Must the audience hear the story, for it to be useful? valid?
Must it be compared to other stories, to be validated?

(From the Beauty course:) Beauty is not the enemy. The enemy is the narrowing to a particular standard.

Virginia Woolf, from A Room of One's Own (again):
I do not believe that gifts, whether of mind or character, can be weighed like sugar and butter....All this pitting of sex against sex, of quality against quality; all this claiming of superiority and imputing of inferiority belong to the private-school stage of human existence where there are 'sides', and it is necessary for one side to beat another side, and of the utmost importance to walk up to a platform and receive from the hands of the Headmaster himself a highly ornamental pot. As people mature they cease to believe in sides or in Headmasters or in highly ornamental pots....delightful as the pastime of measuring may be, it is the most futile of all occupations, and to submit to the decrees of the measurers the most servile of attitudes. So long as you write what you wish to write, that is all that matters.... it is much more important to be oneself than anything else....Think of things in themselves.....if we...see human beings not always in their relation to each other but in relation to reality....if we face the fact, for it is a fact, that there is no arm to cling to, but that we go alone and that our relation is to the world of reality and not only to the world of men and women, then the opportunity will come....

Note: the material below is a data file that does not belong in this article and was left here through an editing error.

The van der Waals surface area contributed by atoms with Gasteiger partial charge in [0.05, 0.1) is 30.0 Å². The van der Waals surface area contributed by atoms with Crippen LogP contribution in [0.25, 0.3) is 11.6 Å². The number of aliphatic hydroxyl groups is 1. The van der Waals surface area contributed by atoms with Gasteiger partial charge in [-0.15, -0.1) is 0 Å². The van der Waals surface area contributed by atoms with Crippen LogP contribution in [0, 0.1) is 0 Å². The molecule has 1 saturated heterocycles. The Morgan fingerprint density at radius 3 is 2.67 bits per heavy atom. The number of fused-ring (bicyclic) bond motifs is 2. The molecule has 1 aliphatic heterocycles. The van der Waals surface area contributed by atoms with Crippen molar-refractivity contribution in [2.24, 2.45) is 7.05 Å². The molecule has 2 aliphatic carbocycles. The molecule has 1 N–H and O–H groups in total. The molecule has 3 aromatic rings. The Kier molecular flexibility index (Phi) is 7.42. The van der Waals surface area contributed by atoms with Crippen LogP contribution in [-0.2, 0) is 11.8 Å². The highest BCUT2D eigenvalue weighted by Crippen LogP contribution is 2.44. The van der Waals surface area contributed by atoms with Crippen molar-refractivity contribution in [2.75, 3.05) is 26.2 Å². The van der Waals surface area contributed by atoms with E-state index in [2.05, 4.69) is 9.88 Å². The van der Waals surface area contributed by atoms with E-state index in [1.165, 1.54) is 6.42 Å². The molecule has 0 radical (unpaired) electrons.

For what? What opportunities await us?

"There are times in life when the question of knowing if one can think differently than one thinks, and perceive differently than one sees, is absolutely necessary if one is to go on looking and reflecting at all."
Michel Foucault, The Uses of Pleasure

"sex is good for thinking....Levi-Strauss argues that many people do not think in the manner of philosophers, by manipulating abstractions. Instead, they think w/. . . concrete things from everyday life . . . some things are especially good to think about. They can be arranged in patterns, which bring out unsuspected relationships and define unclear boundaries. Sex, I submit, is one of them. As carnal knowledge works its way into cultural patterns, it supplies endless material for thought, especially when it appears in narratives--dirty jokes, male braggadocio, female gossip, bawdy songs, and erotic novels. In all these forms, sex is not simply a subject but also a tool used to pry the top off things and explore their inner works. It does for ordinary people what logic does for philosophers; it helps make sense of things."
Robert Darnton, "Sex for Thought." Sexualities in History: A Reader